PHNOM PENH - In Southeast Asia, one development organization is taking the sport of skateboarding into uncharted territory: the streets of Phnom Penh. A group called Skateistan
is using the sport to help at-risk children.
Cambodia's first skateboard park
It is late afternoon in the Cambodian capital, and the skateboard park on the edge of the city is taking a battering.
A dozen kids are flying around on skateboards, launching themselves off jumps, teetering on makeshift railings and tumbling at full-speed into a wooden half-pipe.
It is Cambodia’s first skateboard park, tucked away on the grounds of a local independent charity. And, the handful of kids skating are part of the birth of a brand new sport in the country.
That is appealing to young skateboarders like Chea Sophanit. The 15-year-old has been skating for about six months. It has already become his favorite sport.
"When I see the different styles from skateboarding, especially from the best skaters, I just want to be like them, to be a good skater," he said. "This is the reason I just want to practice more and more."
He says when he sees great skateboarders, he wants to be just like them.
Skateboarding, becoming a favorite pastime
The weekly session is organized by a group called Skateistan Cambodia. Starting out as an Afghanistan-based non-profit, Skateistan expanded to Cambodia last year.
In a country where sports like Khmer boxing or soccer are wildly popular, zipping around on a slim wooden skateboard is hardly part of the national culture. But that’s what draws in many of the children the organization is hoping to help.
"It's definitely not a typical Cambodian pastime," said Rory Burke, who works with Skateistan Cambodia. "I think the idea of why skateboarding, is that it's not been done before here. It hasn't been done before at all. We want to use skateboarding as something saying, 'Hey this is something new. This is something different.' That in itself becomes a hook. People see it and they they say, ‘Whoah, what is that?’ and they want to get involved."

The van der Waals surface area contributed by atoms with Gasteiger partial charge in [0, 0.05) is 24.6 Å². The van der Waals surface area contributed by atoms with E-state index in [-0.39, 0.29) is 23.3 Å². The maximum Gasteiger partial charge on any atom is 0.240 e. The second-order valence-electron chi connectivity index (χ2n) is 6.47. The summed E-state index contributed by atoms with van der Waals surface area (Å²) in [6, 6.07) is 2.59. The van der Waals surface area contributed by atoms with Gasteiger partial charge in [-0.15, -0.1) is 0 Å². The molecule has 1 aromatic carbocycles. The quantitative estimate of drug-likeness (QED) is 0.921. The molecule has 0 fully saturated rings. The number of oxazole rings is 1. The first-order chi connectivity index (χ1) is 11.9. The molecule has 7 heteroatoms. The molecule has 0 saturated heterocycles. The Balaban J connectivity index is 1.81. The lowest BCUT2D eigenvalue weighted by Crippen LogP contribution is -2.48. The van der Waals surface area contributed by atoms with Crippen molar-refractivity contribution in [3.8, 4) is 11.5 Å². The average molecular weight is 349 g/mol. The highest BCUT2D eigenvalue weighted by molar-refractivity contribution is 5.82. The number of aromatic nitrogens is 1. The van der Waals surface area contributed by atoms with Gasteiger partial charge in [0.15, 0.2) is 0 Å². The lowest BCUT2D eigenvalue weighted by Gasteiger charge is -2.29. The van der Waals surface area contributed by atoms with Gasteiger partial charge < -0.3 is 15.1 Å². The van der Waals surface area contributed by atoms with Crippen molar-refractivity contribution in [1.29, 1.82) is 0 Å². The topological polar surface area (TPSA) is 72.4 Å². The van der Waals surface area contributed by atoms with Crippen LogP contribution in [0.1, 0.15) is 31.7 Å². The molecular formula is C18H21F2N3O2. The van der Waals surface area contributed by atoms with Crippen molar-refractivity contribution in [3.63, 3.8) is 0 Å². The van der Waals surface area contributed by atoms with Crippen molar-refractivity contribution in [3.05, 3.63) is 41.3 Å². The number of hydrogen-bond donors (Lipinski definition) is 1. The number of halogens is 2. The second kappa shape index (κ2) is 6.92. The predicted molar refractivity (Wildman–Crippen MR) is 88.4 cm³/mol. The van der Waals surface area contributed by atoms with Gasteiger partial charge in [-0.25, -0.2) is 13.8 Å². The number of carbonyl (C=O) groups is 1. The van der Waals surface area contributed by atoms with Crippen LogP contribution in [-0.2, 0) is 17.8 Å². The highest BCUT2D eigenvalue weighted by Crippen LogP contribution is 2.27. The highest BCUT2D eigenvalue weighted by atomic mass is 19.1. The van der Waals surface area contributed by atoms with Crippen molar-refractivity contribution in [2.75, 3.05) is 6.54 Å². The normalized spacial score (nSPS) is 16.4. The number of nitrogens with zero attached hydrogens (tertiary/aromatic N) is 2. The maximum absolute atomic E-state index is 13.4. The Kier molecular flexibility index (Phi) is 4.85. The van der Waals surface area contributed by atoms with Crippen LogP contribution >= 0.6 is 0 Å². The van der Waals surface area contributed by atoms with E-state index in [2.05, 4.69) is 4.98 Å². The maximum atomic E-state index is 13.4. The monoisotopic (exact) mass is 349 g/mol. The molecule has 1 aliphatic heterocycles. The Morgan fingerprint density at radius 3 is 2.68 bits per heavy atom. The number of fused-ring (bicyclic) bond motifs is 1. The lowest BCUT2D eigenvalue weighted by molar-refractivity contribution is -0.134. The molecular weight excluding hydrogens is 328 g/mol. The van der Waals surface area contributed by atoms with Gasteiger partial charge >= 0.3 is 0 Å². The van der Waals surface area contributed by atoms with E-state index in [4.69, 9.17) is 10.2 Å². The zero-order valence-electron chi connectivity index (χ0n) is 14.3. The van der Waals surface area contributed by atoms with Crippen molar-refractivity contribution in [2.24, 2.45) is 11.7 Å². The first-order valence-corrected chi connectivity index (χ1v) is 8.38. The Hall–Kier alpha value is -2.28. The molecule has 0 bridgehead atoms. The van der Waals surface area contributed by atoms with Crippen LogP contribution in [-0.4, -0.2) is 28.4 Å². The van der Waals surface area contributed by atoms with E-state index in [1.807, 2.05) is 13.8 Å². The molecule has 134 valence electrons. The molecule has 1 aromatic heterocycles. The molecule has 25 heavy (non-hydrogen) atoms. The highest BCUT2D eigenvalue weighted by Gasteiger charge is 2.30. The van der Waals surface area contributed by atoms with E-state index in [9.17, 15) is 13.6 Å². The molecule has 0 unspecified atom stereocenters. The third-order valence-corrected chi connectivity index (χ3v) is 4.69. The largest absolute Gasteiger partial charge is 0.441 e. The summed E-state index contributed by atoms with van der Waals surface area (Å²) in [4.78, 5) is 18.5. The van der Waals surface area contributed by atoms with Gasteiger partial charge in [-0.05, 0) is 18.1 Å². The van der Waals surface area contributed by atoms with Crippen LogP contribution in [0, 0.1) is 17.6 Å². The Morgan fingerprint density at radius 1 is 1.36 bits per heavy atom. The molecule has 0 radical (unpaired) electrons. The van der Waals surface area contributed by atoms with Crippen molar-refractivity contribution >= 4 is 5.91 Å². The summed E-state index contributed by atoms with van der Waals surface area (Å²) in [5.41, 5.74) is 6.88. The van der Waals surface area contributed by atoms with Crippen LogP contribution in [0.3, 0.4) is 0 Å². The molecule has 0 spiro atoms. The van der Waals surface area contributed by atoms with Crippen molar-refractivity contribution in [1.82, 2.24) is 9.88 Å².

Steve Tierney, one of the volunteers, describes working with Skateistan:
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Skateistan partners with local groups that work with at-risk youth. On the grounds of the non-profit group Pour un Sourire d’Enfant, or PSE, children attend school and learn a trade. Many of the almost 120 participants, come from troubled backgrounds.
For some, Burke says skateboarding is a chance just to be a kid for a couple of hours a week. But he hopes the program helps to build life skills through sport.
Sang Rotha, 17, is a student at PSE. For him, skateboarding is a release from his frustrations in life or at school.
"Sometimes I don't do well on topics like math. I feel bad when I find it hard to keep up with my lessons," he explained. "So that's why I skateboard to improve my bad feelings.
Rotha says he sometimes does not do well in subjects like math. He says he skates because it helps him overcome the bad feelings he can get from a poor scholastic performance.
He says he has been skateboarding for more than a year now and he has the bumps and bruises to prove it.
"Before I started training, it seemed very easy. But when I start by myself, it was very difficult for me to do it because sometimes I had problems, and there were many tricks when you ride. I had a lot of scars on my body from falling off," Rotha said.
He says, before he started training, he thought it would be easy. Then he realized how hard it was. He says he has many scars from falling off the board.
And, that is part of the lesson for these young skateboarders, says Skateistan’s Rory Burke.
"It’s pretty daunting to get on a skateboard for the first time. When they drop in for the first time and ride some of the ramps, it's pretty scary. It kind of teaches them, hey you’re going to fall down a bunch, but you’ve got to get back up," he said.
Skateistan Cambodia plans to open the country’s first public skate park, later this year in Phnom Penh.